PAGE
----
I still have the small piece of green paper, with its dark-blue scrawl, that she handed to me across the table. It is creased now, and worn around the edges, from being turned over in my hands, folded and put in pockets of clothing, carried around, slipped in between the pages of books. It has moved house with me twice; it smells faintly of basil and grapefruit.
“I wanted to give you my notes,” she said, the writer who offered me the small, now talismanic piece of green paper. She was in London from New York to act as an examiner for my Ph.D. viva, a piece of work that considered the relationship between the literary-essay form and writing about works of art. “I’m not sure what else I can do, but I can give you my notes.” I thought she was probably a genius and I hung on her every word. The notes were enough. They were more.
Her note read:
“I’m not interested in the formal qualities of my materials, but their emotional and sensual ones,” says Mendieta. ** You could do more with this.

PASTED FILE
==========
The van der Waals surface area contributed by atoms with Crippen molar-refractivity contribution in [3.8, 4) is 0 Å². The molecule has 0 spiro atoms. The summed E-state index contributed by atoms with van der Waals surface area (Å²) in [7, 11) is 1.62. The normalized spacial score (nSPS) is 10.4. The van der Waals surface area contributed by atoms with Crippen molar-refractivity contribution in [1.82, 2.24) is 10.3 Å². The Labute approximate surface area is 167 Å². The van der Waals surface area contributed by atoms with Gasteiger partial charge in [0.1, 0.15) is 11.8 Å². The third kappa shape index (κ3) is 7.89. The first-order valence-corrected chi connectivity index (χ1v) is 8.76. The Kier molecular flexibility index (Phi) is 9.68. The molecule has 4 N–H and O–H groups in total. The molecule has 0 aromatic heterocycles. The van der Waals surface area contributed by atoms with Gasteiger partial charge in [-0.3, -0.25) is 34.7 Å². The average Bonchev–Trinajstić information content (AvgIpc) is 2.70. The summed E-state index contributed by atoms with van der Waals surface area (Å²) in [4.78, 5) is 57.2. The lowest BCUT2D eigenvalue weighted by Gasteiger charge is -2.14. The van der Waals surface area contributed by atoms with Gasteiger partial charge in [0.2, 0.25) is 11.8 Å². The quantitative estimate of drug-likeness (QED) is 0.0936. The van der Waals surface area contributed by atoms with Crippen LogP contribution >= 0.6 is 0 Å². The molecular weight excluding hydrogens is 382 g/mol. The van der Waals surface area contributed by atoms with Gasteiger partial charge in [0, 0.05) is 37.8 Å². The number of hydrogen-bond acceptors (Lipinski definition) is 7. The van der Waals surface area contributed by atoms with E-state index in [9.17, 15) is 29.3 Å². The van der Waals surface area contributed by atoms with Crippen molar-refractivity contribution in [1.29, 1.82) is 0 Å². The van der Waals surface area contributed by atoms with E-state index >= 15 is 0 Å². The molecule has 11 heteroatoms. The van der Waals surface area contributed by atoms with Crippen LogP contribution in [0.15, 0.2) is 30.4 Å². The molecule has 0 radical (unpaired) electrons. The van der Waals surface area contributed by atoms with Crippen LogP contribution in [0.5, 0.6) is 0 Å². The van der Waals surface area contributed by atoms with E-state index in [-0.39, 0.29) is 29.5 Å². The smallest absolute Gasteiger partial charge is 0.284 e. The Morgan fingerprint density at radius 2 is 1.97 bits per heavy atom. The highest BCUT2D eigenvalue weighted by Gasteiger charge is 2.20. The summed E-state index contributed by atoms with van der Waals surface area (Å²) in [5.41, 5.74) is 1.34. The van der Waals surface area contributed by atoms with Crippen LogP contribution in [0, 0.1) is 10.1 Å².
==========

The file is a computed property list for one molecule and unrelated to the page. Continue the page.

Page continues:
“You could do more with this,” she said, “the emotional and the sensual”; and, “I was at that trial, you know.” Mendieta is, of course, the Cuban American artist Ana Mendieta, and “that trial” is the trial of her husband, the famous Minimalist sculptor Carl Andre, who was accused and eventually acquitted of murdering Mendieta, who—in his words—“went out the window” of his thirty-fourth-floor apartment early on the morning of September 8, 1985. A hazy and unconvincing verb: went. But this essay is not about that, though others are. This essay is about different kinds of language, and what convinces, what makes real, when trying to get to the heart—figurative and literal—of artworks that are frequently described as extralinguistic, as uncontainable, as emotional and sensual.
“You could do more with this,” the probably genius writer told me, and I have been thinking about it ever since. A proposal, a challenge, a possibility. Read More